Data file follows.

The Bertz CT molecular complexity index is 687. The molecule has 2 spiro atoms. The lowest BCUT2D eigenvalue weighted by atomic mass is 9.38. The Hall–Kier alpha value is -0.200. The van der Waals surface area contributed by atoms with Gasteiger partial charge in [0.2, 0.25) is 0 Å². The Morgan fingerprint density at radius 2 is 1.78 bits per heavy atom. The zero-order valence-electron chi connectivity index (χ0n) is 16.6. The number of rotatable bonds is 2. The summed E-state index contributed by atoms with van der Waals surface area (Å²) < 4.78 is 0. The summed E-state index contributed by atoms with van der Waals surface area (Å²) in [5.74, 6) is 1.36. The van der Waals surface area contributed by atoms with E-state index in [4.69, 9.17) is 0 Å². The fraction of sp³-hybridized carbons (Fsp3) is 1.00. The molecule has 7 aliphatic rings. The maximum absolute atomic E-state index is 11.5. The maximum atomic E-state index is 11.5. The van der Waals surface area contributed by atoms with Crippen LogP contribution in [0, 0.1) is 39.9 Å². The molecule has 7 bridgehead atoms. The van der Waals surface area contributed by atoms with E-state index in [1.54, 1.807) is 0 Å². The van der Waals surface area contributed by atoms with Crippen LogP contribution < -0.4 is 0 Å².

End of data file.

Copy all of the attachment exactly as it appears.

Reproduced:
The Bertz CT molecular complexity index is 687. The molecule has 2 spiro atoms. The lowest BCUT2D eigenvalue weighted by atomic mass is 9.38. The Hall–Kier alpha value is -0.200. The van der Waals surface area contributed by atoms with Gasteiger partial charge in [0.2, 0.25) is 0 Å². The Morgan fingerprint density at radius 2 is 1.78 bits per heavy atom. The zero-order valence-electron chi connectivity index (χ0n) is 16.6. The number of rotatable bonds is 2. The summed E-state index contributed by atoms with van der Waals surface area (Å²) < 4.78 is 0. The summed E-state index contributed by atoms with van der Waals surface area (Å²) in [5.74, 6) is 1.36. The van der Waals surface area contributed by atoms with E-state index in [4.69, 9.17) is 0 Å². The fraction of sp³-hybridized carbons (Fsp3) is 1.00. The molecule has 7 aliphatic rings. The maximum absolute atomic E-state index is 11.5. The maximum atomic E-state index is 11.5. The van der Waals surface area contributed by atoms with Crippen LogP contribution in [0, 0.1) is 39.9 Å². The molecule has 7 bridgehead atoms. The van der Waals surface area contributed by atoms with E-state index in [1.54, 1.807) is 0 Å². The van der Waals surface area contributed by atoms with Crippen LogP contribution < -0.4 is 0 Å².